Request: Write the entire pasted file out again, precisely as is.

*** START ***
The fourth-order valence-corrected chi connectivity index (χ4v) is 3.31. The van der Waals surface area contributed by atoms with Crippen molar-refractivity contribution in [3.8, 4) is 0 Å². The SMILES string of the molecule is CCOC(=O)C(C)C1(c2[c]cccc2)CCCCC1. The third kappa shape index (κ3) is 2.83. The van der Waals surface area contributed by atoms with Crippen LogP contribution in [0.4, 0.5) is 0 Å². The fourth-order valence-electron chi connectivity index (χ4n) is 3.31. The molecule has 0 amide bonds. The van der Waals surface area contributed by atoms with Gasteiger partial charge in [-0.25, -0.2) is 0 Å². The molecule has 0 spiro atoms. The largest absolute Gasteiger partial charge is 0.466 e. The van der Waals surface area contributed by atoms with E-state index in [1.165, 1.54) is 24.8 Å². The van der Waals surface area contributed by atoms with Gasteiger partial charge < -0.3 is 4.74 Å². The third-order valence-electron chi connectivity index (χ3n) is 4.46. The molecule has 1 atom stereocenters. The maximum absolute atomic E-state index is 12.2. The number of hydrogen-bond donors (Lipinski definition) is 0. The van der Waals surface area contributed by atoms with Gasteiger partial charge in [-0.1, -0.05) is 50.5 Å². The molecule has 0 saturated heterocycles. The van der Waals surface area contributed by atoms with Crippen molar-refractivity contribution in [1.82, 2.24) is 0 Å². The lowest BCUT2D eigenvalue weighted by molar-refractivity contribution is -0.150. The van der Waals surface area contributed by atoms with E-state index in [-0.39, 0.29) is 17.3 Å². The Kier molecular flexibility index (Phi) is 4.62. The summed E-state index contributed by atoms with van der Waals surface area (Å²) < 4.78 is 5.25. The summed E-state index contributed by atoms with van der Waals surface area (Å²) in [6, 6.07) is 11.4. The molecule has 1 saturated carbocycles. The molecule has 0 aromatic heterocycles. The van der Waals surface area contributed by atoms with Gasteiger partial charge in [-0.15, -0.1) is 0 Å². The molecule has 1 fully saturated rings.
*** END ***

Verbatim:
The fourth-order valence-corrected chi connectivity index (χ4v) is 3.31. The van der Waals surface area contributed by atoms with Crippen molar-refractivity contribution in [3.8, 4) is 0 Å². The SMILES string of the molecule is CCOC(=O)C(C)C1(c2[c]cccc2)CCCCC1. The third kappa shape index (κ3) is 2.83. The van der Waals surface area contributed by atoms with Crippen LogP contribution in [0.4, 0.5) is 0 Å². The fourth-order valence-electron chi connectivity index (χ4n) is 3.31. The molecule has 0 amide bonds. The van der Waals surface area contributed by atoms with Gasteiger partial charge in [-0.25, -0.2) is 0 Å². The molecule has 0 spiro atoms. The largest absolute Gasteiger partial charge is 0.466 e. The van der Waals surface area contributed by atoms with E-state index in [1.165, 1.54) is 24.8 Å². The van der Waals surface area contributed by atoms with Gasteiger partial charge < -0.3 is 4.74 Å². The third-order valence-electron chi connectivity index (χ3n) is 4.46. The molecule has 1 atom stereocenters. The maximum absolute atomic E-state index is 12.2. The number of hydrogen-bond donors (Lipinski definition) is 0. The van der Waals surface area contributed by atoms with Gasteiger partial charge in [-0.1, -0.05) is 50.5 Å². The molecule has 0 saturated heterocycles. The van der Waals surface area contributed by atoms with Crippen molar-refractivity contribution in [1.82, 2.24) is 0 Å². The lowest BCUT2D eigenvalue weighted by molar-refractivity contribution is -0.150. The van der Waals surface area contributed by atoms with E-state index in [-0.39, 0.29) is 17.3 Å². The Kier molecular flexibility index (Phi) is 4.62. The summed E-state index contributed by atoms with van der Waals surface area (Å²) < 4.78 is 5.25. The summed E-state index contributed by atoms with van der Waals surface area (Å²) in [6, 6.07) is 11.4. The molecule has 1 saturated carbocycles. The molecule has 0 aromatic heterocycles. The van der Waals surface area contributed by atoms with Gasteiger partial charge in [-0.15, -0.1) is 0 Å². The molecule has 1 fully saturated rings.